Finally, I have to ask: if these links are all above board and I'm making a mountain out of a mole hill for pointing them out, why in the world would anybody lose a job over this? Clearly, the fact that you think somebody could be fired over these apparently innocuous links hints that you know just how egregious they are (particularly the dogoodtoolbar.com one).

over 5 years ago

Patricio Robles

Patricio Robles, Tech Reporter at Econsultancy

Angus,

You write:

"I am just drawing attention to Google’s compromised moral position and the ethics of removing any site that uses paid links to monetise its content, when it engages in the same commercial practice itself."

There are two key differences:

1. The target for AdWords ads is real people who might click on an ad because it's of interest to them. The target for paid links is search engines.

2. AdWords ads do not improve the ranking of an advertiser's organic listings. Paid links attempt to.

In other words, Google is selling a legitimate form of advertising; publishers selling paid links are offering a service to entities that want to "game" a search engine. The argument that there's some moral equivalency here is simply not credible.

over 5 years ago

Angus Phillipson

Angus Phillipson, Director at Byte9

@patricio

Are you trying to assert that anyone who sells a link is just doing so to game search engines?

To narrow it down a little and get away from the wild, sweeping assertions you have made. Why should a publisher not sell a contextually relevant link too?

I should probably draw your attention Econsultancy's own subscription sales technique of promoting the SEO benefit of their press release service.

http://econsultancy.com/uk/press-releases/why_post

Does that make you as guilty of gaming links as the subject of your article? Does that make you morally equivalent? Do you need to out yourself?!

Food for thought...

regards

angus

PS I feel a bit sorry for the team at skimlinks. Would you have them tarred and feathered?!

over 5 years ago

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Frank

@Patricio

You are twisting the post now: Your story and title is about paid links. Now you are arguing solely about the relevancy of the ads (which is something every ad network is fighting with)!
In your answer above you are also exaggerating the importance of these links (esp. the toolbar link). These links are footer(!) links and as you know, they maybe get a handful if any clicks per month.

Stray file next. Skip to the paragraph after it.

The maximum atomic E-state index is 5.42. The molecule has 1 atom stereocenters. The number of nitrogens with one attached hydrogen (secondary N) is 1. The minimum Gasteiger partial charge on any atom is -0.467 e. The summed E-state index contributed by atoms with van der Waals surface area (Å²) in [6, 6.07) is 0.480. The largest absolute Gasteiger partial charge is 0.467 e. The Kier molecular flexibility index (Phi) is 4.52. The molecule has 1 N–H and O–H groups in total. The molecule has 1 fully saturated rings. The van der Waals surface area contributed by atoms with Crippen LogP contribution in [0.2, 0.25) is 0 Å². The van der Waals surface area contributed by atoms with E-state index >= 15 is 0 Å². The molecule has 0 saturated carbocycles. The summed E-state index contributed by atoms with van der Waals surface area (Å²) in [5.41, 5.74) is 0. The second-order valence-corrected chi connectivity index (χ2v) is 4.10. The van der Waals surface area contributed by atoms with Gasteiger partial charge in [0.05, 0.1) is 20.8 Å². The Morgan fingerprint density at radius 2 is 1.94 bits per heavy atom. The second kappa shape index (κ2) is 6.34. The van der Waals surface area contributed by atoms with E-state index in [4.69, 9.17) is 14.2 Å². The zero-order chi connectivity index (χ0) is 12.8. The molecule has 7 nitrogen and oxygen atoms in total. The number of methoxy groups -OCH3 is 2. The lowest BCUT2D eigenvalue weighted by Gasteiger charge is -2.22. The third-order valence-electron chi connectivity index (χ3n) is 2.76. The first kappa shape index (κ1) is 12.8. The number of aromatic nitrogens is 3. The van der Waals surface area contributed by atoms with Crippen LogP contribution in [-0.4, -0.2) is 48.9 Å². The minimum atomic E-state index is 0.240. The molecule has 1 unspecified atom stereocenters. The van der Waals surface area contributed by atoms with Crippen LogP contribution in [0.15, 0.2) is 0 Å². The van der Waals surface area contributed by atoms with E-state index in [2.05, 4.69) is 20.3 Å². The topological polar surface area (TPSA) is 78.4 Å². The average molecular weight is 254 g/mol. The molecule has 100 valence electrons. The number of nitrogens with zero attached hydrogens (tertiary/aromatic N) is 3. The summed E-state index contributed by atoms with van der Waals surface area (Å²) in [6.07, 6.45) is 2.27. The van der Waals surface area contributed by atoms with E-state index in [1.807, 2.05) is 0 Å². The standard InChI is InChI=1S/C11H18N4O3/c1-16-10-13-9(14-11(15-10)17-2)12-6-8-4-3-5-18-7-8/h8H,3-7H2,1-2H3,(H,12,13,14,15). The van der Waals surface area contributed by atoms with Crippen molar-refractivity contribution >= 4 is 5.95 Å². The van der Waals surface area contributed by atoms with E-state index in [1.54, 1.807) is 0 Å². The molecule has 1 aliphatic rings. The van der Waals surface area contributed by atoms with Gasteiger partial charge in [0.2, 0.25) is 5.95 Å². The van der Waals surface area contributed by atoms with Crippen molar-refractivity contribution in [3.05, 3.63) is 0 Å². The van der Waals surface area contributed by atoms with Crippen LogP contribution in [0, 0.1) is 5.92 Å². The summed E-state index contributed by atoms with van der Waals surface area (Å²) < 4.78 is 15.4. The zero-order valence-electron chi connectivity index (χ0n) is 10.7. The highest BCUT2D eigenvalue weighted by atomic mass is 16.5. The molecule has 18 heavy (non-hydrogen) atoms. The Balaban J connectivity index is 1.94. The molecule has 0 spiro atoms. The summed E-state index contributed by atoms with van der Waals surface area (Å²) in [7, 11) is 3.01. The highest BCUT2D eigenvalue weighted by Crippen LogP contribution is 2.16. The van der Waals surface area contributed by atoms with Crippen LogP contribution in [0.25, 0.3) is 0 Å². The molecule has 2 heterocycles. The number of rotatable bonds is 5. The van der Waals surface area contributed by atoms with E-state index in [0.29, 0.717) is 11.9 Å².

I also stand by the argument that you might have cost a person's job. Based on the tone of your post a head could easily role. Especially when some good amount of revenue will be lost.
Last...and I say this again...it's a weak move of you. There was absolutely no need to mention name, but can understand your motive if you are paid by pageviews of your posts.

over 5 years ago

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Joel Chudleigh

I have been following this blog for a few months now and this post is probably the one that has inspired the most interesting debate so hats off to Patricio for that. I think that as all commenters here are SEO professionals it has not been considered that there is someone responsible for the advertising at Medianews Group that doesn't understand SEO and/or is just focused on hitting their media sales target so is selling ad space to anyone other than pornographers and pirates. If this is the case then it is sloppy and lazy organisational processes which is no good for their brand so Patricio has done them a favor in the long run of highlighting this now.

over 5 years ago

Patricio Robles

Patricio Robles, Tech Reporter at Econsultancy

Angus,

I think you're running in circles here trying to make a point that doesn't exist.

"Are you trying to assert that anyone who sells a link is just doing so to game search engines?"

I have never asserted such a thing. That would be a preposterous argument to make.

"Why should a publisher not sell a contextually relevant link too?"

There's nothing stopping a publisher from selling a contextually relevant link. Obviously, such a link might still problematic depending on the circumstances (there may be FTC and ASA considerations, for example, in the US and UK). But the point here is that the links on the MediaNews Group websites are *not* contextually relevant. As noted, there seems to be little other explanation other than that they are designed to manipulate Google rankings, not to appeal to real readers.